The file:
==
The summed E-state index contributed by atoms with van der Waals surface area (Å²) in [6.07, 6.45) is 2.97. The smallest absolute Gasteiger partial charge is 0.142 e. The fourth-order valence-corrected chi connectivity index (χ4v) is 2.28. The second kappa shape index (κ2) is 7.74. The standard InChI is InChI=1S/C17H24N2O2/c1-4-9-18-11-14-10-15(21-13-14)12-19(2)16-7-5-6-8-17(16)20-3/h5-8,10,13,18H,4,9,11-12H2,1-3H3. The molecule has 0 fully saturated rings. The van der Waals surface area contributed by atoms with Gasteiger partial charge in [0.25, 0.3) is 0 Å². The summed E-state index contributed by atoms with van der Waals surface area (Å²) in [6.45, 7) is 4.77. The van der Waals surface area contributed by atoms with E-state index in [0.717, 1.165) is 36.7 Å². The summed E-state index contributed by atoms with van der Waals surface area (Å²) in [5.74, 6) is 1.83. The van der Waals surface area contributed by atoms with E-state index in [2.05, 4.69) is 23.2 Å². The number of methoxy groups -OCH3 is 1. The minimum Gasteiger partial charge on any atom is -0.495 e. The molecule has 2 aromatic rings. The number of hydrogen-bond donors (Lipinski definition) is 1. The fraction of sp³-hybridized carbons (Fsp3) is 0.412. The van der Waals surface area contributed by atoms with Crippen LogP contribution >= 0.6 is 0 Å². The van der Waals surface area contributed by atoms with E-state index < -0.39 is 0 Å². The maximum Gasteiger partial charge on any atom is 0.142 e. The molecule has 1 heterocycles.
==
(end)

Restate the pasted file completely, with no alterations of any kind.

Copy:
The summed E-state index contributed by atoms with van der Waals surface area (Å²) in [6.07, 6.45) is 2.97. The smallest absolute Gasteiger partial charge is 0.142 e. The fourth-order valence-corrected chi connectivity index (χ4v) is 2.28. The second kappa shape index (κ2) is 7.74. The standard InChI is InChI=1S/C17H24N2O2/c1-4-9-18-11-14-10-15(21-13-14)12-19(2)16-7-5-6-8-17(16)20-3/h5-8,10,13,18H,4,9,11-12H2,1-3H3. The molecule has 0 fully saturated rings. The van der Waals surface area contributed by atoms with Gasteiger partial charge in [0.25, 0.3) is 0 Å². The summed E-state index contributed by atoms with van der Waals surface area (Å²) in [6.45, 7) is 4.77. The van der Waals surface area contributed by atoms with E-state index in [0.717, 1.165) is 36.7 Å². The summed E-state index contributed by atoms with van der Waals surface area (Å²) in [5.74, 6) is 1.83. The van der Waals surface area contributed by atoms with E-state index in [2.05, 4.69) is 23.2 Å². The number of methoxy groups -OCH3 is 1. The minimum Gasteiger partial charge on any atom is -0.495 e. The molecule has 2 aromatic rings. The number of hydrogen-bond donors (Lipinski definition) is 1. The fraction of sp³-hybridized carbons (Fsp3) is 0.412. The van der Waals surface area contributed by atoms with Crippen LogP contribution >= 0.6 is 0 Å². The van der Waals surface area contributed by atoms with E-state index < -0.39 is 0 Å². The maximum Gasteiger partial charge on any atom is 0.142 e. The molecule has 1 heterocycles.